Unhappy with your landline or broadband quality? Your rights
Published 31 October 2016
You should complain if you're not happy with a service you're receiving.
As modern life is so busy, we communicate with each other online or on the phone more than ever before. To keep in touch with your loved ones, you might Skype with family or catch up with your elderly relatives on the landline.
No matter how you stay in touch, you're going to want the quality of the service you use to be as good as possible. But what happens if your landline is crackly or your broadband is interrupted? You have certain rights if you're unhappy with your landline or broadband quality – we're going to take you through what they are.
Unhappy with quality
As we've mentioned, there might be a number of reasons why you're unhappy with the quality of your broadband or landline – your broadband speed might be slower than advertised or you can’t get a clear call on your landline.
Whatever the reason, you should get in touch with your landline or broadband provider and discuss the situation with them. Call their customer service or technical support department and outline the problems you're facing – it might be a good idea to plan out what you're going to say beforehand.
As part of your basic consumer rights under the Consumer Rights Act, any service that you pay for should be satisfactory and fit for purpose. Your provider must comply with the terms laid out in your contract, and you could have a right to cancel if you think your provider is breaching a contract. You can sometimes have to pay a fee to leave a contract, but it's unlikely you’ll need to do this if you're leaving due to a poor service.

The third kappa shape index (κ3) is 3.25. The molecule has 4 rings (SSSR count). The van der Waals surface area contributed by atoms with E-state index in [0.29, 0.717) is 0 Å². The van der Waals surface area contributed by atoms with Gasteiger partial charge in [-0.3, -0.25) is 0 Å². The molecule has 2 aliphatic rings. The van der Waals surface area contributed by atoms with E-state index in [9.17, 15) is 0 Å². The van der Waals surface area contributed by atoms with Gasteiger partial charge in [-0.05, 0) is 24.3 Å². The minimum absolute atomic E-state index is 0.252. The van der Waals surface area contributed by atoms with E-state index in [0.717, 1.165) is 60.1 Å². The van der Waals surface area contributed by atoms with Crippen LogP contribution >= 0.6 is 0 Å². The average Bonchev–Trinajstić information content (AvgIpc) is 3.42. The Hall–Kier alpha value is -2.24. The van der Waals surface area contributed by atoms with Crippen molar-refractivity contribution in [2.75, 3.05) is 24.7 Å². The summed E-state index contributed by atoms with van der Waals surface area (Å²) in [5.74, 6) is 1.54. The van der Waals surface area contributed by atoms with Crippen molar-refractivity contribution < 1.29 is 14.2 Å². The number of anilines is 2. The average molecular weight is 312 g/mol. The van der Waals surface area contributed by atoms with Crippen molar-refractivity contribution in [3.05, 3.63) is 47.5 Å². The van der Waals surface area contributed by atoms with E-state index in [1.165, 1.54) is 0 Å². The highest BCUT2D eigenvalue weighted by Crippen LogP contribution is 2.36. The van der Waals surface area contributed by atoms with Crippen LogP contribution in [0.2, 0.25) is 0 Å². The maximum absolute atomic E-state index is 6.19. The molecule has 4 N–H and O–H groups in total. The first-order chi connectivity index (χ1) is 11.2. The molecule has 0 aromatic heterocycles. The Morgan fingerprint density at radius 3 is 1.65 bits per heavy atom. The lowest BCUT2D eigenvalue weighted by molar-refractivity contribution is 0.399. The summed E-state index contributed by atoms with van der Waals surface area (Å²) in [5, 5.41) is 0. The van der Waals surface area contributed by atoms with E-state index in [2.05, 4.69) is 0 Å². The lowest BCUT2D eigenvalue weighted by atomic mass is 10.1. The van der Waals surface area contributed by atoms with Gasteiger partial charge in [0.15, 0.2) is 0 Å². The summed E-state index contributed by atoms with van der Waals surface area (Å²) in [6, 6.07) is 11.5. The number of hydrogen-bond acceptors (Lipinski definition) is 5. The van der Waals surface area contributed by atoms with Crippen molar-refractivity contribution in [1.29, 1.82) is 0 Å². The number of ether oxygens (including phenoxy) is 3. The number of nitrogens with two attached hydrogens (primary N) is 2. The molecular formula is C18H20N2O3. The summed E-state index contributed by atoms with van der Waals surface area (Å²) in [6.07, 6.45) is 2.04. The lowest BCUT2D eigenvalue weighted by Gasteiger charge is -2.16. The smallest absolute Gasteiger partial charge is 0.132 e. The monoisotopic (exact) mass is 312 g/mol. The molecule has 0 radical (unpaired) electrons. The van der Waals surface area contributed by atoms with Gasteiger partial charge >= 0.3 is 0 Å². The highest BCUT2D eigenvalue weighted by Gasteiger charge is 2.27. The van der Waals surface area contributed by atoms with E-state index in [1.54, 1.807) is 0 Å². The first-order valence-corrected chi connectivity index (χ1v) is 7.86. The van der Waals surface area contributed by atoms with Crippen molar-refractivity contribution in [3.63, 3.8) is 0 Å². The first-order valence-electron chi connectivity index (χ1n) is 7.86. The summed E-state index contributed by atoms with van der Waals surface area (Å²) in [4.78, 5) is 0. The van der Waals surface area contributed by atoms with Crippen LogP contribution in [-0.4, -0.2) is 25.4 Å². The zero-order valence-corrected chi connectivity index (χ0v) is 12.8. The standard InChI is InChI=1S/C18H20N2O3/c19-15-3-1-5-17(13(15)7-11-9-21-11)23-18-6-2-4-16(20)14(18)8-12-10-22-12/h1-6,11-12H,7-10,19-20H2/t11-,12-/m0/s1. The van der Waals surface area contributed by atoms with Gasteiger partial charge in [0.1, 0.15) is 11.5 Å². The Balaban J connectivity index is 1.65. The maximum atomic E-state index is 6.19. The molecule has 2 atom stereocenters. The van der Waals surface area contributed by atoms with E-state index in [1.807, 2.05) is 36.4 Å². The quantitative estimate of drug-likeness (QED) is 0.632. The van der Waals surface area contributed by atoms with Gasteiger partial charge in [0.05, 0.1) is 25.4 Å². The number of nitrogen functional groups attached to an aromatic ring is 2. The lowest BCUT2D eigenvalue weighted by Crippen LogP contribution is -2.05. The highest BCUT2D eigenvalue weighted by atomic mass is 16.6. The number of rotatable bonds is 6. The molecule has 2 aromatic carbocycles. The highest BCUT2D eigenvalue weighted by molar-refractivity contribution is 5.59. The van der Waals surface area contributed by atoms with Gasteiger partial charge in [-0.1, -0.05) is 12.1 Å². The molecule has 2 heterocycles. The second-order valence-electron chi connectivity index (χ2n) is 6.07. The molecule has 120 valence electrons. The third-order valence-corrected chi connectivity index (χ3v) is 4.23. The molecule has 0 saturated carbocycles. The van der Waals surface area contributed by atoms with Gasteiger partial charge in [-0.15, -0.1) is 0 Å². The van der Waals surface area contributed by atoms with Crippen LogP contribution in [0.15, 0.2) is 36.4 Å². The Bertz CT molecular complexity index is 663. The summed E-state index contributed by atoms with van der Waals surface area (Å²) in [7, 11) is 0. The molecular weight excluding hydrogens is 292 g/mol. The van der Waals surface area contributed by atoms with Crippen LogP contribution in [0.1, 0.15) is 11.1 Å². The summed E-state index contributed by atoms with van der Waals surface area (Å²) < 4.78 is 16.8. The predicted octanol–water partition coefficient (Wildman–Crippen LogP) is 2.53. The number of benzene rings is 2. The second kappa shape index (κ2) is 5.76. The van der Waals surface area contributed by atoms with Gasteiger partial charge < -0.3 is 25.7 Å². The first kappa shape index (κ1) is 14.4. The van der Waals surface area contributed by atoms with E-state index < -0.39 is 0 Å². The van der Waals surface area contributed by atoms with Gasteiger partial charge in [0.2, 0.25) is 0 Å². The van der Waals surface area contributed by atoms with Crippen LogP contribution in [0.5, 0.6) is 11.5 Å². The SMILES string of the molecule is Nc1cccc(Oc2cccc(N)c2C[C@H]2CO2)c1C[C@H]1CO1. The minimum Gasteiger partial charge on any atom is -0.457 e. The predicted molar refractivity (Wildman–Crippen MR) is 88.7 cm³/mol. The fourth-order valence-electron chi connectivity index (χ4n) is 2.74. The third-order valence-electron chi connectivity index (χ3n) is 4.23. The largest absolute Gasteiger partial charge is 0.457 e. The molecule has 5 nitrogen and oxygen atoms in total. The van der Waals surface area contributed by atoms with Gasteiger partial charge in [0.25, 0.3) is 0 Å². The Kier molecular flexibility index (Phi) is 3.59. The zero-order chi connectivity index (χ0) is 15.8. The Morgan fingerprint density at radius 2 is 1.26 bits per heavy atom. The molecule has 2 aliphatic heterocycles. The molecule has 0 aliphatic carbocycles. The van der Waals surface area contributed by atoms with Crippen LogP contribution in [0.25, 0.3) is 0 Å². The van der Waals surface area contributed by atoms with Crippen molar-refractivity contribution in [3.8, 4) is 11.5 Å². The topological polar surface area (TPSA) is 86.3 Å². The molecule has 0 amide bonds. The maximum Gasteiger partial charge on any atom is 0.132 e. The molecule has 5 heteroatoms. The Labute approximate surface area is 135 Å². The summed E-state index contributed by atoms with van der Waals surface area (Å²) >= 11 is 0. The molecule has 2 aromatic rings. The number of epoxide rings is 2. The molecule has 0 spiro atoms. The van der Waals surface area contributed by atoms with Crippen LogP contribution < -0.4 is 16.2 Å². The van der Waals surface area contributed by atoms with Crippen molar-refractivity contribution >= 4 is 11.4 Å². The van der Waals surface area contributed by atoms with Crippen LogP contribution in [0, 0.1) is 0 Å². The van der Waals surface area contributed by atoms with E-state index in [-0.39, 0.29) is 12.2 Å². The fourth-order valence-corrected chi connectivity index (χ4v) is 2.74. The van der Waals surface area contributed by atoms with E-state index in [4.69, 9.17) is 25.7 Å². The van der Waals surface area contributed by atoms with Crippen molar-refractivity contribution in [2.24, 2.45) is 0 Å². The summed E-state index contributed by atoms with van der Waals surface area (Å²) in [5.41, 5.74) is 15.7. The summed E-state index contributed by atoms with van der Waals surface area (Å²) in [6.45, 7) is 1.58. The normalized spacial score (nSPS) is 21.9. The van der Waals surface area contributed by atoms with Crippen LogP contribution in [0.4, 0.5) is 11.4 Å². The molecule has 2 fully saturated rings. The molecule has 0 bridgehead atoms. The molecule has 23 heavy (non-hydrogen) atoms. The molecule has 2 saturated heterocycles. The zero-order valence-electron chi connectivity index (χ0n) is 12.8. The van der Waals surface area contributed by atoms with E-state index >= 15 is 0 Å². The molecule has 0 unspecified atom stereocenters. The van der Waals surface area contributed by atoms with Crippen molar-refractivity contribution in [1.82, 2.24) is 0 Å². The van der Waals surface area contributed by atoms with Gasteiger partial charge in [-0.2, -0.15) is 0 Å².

If you're unhappy with their response, you can launch an official complaint. Ask your provider about when they expect to resolve your problem and any compensation or other actions that they can provide you with in the meantime.
Still unhappy? If your provider is unable to resolve your complaint and provide a repair or replacement, you can take your problem to the Alternative Dispute Resolution (ADR) scheme – eight weeks after your original complaint.
The ADR scheme will examine both sides of the case and come to a decision that it thinks is fair based on the information provided. There are two ADR schemes: the Ombudsman Services: Communications and Communications and Internet Services Adjudication Scheme (CISAS). All broadband and landline providers must belong to one of these schemes.
After this, if you're still not satisfied with the outcome you could take the issue to court, but you should really only see this as a last resort.
What about price rises?
Your problem might not be with the quality of the service you receive, but with a recent price increase implemented by your provider. For example, TalkTalk recently increased its phone and broadband prices by up to £33 a year for some of its customers.
A price rise like this should never just creep up on you – your provider should notify you in writing before the price change happens. In return, you have the right to cancel within 30 days of being notified without facing a penalty charge. You should inform your provider that you want to cancel in writing.
A price increase could be the perfect time to switch your broadband and landline provider. Even if you don't use your landline as much but want to keep broadband, there are options available to you as well.